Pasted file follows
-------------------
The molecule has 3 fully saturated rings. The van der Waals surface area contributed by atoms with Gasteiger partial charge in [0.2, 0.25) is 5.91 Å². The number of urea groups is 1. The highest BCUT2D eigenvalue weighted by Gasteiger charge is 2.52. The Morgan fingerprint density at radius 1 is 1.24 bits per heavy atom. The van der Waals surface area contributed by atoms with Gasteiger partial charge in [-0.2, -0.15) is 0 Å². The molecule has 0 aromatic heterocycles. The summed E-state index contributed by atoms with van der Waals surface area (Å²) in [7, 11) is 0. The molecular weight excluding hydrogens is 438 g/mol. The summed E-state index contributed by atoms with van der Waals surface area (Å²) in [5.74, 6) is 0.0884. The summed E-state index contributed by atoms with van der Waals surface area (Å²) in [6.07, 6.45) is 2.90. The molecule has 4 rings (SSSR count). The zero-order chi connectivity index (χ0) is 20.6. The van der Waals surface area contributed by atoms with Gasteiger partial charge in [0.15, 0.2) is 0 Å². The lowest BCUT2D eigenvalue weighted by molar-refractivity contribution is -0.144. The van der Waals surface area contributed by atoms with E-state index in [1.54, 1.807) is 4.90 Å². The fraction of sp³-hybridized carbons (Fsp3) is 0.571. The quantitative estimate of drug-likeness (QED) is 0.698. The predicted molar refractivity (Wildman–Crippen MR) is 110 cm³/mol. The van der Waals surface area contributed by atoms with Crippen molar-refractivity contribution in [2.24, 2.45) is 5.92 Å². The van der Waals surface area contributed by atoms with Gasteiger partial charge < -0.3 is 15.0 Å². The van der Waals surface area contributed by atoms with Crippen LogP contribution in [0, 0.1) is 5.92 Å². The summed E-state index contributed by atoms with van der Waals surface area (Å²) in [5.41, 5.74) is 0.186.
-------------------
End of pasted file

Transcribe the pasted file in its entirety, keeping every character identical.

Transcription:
The molecule has 3 fully saturated rings. The van der Waals surface area contributed by atoms with Gasteiger partial charge in [0.2, 0.25) is 5.91 Å². The number of urea groups is 1. The highest BCUT2D eigenvalue weighted by Gasteiger charge is 2.52. The Morgan fingerprint density at radius 1 is 1.24 bits per heavy atom. The van der Waals surface area contributed by atoms with Gasteiger partial charge in [-0.2, -0.15) is 0 Å². The molecule has 0 aromatic heterocycles. The summed E-state index contributed by atoms with van der Waals surface area (Å²) in [7, 11) is 0. The molecular weight excluding hydrogens is 438 g/mol. The summed E-state index contributed by atoms with van der Waals surface area (Å²) in [5.74, 6) is 0.0884. The summed E-state index contributed by atoms with van der Waals surface area (Å²) in [6.07, 6.45) is 2.90. The molecule has 4 rings (SSSR count). The zero-order chi connectivity index (χ0) is 20.6. The van der Waals surface area contributed by atoms with Gasteiger partial charge in [0.15, 0.2) is 0 Å². The lowest BCUT2D eigenvalue weighted by molar-refractivity contribution is -0.144. The van der Waals surface area contributed by atoms with E-state index in [1.54, 1.807) is 4.90 Å². The fraction of sp³-hybridized carbons (Fsp3) is 0.571. The quantitative estimate of drug-likeness (QED) is 0.698. The predicted molar refractivity (Wildman–Crippen MR) is 110 cm³/mol. The van der Waals surface area contributed by atoms with Crippen molar-refractivity contribution in [2.24, 2.45) is 5.92 Å². The van der Waals surface area contributed by atoms with Gasteiger partial charge < -0.3 is 15.0 Å². The van der Waals surface area contributed by atoms with Crippen LogP contribution in [0, 0.1) is 5.92 Å². The summed E-state index contributed by atoms with van der Waals surface area (Å²) in [5.41, 5.74) is 0.186.